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MERLOT II


    

Peer Review


Interactive Airplane Landing - Application of Trigonometry

by David Shaheen
 

Ratings

Overall Rating:

4 stars
Content Quality: 4 stars
Effectiveness: 4 stars
Ease of Use: 4 stars
Reviewed: Jan 19, 2008 by Mathematics
Overview: This learning object uses an airplane landing application to practice using the arctangent to find the angle of decent.
Learning Goals: Practice finding an angle of a right triangle given the opposite and adjacent sides.
Target Student Population: Students in a trigonometry class.
Prerequisite Knowledge or Skills: Knowledge of the right triangle definition of the tangent function and the arctangent function
Type of Material: Simulation
Recommended Uses: classroom demo; student practice
Technical Requirements: A browser with shockwave player.

Evaluation and Observation

Content Quality

Rating: 4 stars
Strengths: This activity shows an airplane and a triangle where the opposite side is the distance from the plane to the runway and the adjacent side is the plane’s altitude. The student must use the arctangent function to find the angle of descent. When the student hits the “submit” button, the plane descends at this angle and either hits the landing target, lands too short, or lands too far. The learning object is simple enough to focus on this one part of solving a triangle.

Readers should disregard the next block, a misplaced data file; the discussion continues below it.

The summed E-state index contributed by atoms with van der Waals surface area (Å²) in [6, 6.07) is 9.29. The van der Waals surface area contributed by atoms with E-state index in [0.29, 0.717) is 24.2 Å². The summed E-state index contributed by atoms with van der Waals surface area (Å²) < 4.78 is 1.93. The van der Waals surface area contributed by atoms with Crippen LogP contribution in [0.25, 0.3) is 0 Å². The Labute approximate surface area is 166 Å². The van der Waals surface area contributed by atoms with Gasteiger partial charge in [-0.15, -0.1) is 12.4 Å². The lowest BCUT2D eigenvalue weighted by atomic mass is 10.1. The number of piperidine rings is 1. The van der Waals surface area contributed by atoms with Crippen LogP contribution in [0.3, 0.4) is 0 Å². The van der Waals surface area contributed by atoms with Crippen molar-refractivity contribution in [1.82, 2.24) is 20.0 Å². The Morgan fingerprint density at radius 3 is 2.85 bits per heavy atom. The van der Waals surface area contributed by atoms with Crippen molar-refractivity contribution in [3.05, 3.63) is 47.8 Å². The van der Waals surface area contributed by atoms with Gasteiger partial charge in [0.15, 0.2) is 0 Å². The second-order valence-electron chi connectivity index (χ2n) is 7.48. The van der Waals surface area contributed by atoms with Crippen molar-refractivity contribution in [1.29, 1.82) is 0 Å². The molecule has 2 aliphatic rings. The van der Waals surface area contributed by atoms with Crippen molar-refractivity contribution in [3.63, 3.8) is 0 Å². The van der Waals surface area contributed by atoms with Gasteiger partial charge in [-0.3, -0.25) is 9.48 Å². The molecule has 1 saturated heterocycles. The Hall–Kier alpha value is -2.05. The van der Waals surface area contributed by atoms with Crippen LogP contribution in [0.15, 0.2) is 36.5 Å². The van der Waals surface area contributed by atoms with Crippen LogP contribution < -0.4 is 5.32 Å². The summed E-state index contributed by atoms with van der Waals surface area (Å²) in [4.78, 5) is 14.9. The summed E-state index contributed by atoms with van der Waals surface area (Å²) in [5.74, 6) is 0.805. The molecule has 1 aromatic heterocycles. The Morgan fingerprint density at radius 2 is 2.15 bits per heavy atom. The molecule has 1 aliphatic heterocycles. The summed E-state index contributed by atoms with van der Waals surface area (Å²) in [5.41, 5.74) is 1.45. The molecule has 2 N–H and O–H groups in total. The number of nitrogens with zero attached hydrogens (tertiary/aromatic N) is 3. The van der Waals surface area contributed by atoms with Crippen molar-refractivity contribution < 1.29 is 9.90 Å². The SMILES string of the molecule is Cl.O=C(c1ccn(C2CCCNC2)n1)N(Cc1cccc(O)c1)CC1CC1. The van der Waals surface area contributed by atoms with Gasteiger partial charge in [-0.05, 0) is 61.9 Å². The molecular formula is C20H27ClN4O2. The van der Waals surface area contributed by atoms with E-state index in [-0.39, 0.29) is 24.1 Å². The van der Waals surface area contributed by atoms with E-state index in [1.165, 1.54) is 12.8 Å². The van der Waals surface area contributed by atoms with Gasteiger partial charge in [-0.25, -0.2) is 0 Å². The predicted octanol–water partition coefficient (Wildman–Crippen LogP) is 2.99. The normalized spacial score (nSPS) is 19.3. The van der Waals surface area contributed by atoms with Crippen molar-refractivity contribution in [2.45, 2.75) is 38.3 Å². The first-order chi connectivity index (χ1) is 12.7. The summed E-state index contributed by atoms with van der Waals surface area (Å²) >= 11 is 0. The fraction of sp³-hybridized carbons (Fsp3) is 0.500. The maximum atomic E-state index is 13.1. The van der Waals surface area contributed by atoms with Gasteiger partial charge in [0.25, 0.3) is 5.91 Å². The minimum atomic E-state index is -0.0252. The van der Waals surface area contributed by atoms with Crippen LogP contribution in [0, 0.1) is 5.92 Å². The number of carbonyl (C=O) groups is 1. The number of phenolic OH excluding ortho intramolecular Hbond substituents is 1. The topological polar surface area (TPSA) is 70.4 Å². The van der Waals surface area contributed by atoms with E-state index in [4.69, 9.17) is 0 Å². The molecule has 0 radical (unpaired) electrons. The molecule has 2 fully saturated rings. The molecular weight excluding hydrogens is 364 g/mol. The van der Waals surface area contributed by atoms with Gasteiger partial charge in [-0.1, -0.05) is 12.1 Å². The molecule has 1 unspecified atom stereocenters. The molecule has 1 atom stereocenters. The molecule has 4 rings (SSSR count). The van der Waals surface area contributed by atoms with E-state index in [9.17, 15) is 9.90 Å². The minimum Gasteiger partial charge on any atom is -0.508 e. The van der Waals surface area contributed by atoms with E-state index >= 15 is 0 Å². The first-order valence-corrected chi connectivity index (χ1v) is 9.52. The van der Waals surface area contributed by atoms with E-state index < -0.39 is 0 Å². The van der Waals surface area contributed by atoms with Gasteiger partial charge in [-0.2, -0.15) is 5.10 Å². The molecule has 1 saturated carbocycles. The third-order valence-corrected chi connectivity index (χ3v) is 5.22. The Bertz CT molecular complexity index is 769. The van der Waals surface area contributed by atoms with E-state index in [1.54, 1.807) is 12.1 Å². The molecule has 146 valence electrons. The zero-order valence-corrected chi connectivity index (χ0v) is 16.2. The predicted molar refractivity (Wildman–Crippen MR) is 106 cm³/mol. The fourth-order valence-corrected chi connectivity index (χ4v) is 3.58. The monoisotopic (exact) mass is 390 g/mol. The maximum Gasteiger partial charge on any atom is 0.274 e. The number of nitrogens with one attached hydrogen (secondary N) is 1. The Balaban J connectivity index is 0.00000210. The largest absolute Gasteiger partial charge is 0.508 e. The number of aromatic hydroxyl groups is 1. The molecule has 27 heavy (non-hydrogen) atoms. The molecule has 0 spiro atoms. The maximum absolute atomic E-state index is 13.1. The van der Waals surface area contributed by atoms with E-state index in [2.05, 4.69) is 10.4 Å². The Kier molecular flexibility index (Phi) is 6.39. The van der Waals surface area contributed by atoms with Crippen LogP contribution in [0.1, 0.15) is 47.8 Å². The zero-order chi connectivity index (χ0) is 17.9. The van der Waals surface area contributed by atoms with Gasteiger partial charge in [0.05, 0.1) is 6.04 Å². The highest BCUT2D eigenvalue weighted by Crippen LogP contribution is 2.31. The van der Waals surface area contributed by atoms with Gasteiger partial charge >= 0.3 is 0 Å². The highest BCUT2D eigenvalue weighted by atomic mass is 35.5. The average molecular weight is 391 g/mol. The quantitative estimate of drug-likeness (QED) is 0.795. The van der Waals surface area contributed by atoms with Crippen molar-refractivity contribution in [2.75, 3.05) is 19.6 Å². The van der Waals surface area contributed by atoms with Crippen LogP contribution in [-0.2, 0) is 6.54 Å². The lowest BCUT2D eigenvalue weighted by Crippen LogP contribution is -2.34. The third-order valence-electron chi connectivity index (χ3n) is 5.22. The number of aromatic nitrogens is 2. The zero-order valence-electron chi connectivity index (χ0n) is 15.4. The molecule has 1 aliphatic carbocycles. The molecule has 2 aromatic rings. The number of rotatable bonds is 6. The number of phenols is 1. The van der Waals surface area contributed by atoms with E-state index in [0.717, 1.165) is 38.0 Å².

Concerns: There is no explanation of the relationship between the sides of a right triangle and the angle. If a student does not know how to work these types of problems, the student will have almost no chance of succeeding. The “Angle of Descent” would be the complement to angle A as depicted in the graphic. This is true unless specifically defined in the question

Potential Effectiveness as a Teaching Tool

Rating: 4 stars
Strengths: The use of the airplane application is a clever way to explain this concept. An instructor can recommend this to the students to try at home, or can demo it as part of a lecture where the student can suggest landing angles.
Concerns: The simulation is limited in that it only solves one type of triangle problem.

Ease of Use for Both Students and Faculty

Rating: 4 stars
Strengths: There are clear instructions of what the student is supposed to do. This activity is very simple, asking the student only to input the answer and hit the submit button.
Concerns: After the student has viewed the simulation and the computer reports success or failure, there is no way to try again other then to refresh the screen and start over. The answer must be given in terms of degrees (and not radians). This could be made more explicit.